Friday, November 2, 2012

The Candidate (1972)

American Political Movie #1

Synopsis: Idealistic young punk cuts his hair, puts on a suit, and proves Bill Davis was right all along: bland works.

Blurb From the VHS Jacket: “While depicting the glamour and excitement that draw unsuspecting individuals into the political arena, The Candidate also pulls no punches in capturing the maneuverings, compromises and ethical betrayals – all in the name of winning.”

What Did I Learn?: The proper response, when asked about abortion is: “the issue deserves further study.”

Really?: 1) Wait – Bill McKay (Robert Redford) runs unopposed in the Democratic primary for a California Senate seat? 2) So, McKay has never held elective office, and has neither money nor big-name endorsements lined up ahead of time, yet he’s a hot commodity because his Dad was Governor? Not sure about that.... 3) Not that many US political campaigns use green and yellow as their official colours.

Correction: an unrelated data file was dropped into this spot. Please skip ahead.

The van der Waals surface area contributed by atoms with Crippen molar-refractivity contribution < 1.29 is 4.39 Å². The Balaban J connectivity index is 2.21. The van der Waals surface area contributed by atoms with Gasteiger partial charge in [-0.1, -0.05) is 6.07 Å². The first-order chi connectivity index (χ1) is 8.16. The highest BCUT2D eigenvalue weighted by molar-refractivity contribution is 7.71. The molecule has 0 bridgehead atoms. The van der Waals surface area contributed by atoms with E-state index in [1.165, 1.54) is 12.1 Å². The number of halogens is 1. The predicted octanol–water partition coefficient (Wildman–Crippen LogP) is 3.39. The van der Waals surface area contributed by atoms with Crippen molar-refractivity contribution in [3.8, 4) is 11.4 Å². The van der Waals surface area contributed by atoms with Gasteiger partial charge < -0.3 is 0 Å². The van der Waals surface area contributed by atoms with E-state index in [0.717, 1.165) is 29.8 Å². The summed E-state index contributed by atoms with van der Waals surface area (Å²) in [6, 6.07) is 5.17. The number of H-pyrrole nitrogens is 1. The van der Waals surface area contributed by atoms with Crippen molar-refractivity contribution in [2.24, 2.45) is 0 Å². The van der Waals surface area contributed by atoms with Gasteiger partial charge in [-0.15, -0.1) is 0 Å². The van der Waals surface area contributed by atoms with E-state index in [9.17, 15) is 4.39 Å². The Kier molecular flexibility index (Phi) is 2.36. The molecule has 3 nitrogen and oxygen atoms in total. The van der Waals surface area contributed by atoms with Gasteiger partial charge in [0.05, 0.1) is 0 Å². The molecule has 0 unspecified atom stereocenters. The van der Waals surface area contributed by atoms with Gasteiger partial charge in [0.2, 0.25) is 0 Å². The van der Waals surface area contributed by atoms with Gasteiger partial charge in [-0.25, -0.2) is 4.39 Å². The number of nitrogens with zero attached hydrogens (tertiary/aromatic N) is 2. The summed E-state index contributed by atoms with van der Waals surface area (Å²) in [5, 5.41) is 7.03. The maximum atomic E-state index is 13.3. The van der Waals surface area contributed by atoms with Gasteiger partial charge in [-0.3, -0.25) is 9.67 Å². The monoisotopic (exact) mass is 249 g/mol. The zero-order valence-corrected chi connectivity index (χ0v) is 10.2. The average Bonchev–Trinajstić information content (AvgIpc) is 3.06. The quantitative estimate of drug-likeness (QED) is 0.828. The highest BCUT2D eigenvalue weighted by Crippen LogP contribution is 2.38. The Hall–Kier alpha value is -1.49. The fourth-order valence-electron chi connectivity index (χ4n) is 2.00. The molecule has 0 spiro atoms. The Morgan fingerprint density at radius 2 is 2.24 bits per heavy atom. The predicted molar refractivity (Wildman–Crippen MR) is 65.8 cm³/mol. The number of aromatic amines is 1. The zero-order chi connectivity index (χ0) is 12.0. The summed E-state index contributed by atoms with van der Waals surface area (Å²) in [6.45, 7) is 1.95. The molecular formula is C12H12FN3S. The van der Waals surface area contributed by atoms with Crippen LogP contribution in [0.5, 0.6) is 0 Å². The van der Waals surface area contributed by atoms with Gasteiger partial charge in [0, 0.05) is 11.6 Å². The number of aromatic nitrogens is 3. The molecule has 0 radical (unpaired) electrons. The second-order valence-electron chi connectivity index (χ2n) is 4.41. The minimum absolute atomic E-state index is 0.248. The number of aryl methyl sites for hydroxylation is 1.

Rating: Released just before the Watergate scandal forever changed American politics, The Candidate is a good (but not great) film about the growing importance of media consultants, spin doctors, and professional campaign staff. The first half is much superior to the second, and as a comedy, it’s not that funny; as a morality tale, (idealistic man allows himself to be slowly corrupted by the quest for power) The Candidate seems to want it both ways: McKay goes along with his consultants’ advice, but he never entirely buys in to their cynicism, so the viewer isn’t sure how to feel about him. The film’s biggest flaw, however, is that it focuses mostly on McKay (who isn’t that interesting), when it should have made Marvin Lucas (Peter Boyle, best remembered as the Dad from Everybody Loves Raymond), the hard-nosed campaign manager, the center of attention. At one point, Boyle responds to one of McKay’s dumb questions with: “it isn’t my job to explain everything to you.” Within the logic of the movie, that’s true, but personally, I’d like to know why you can’t wear a certain tie to a debate, and other wisdom from the black art of politics. 7/10 stars.


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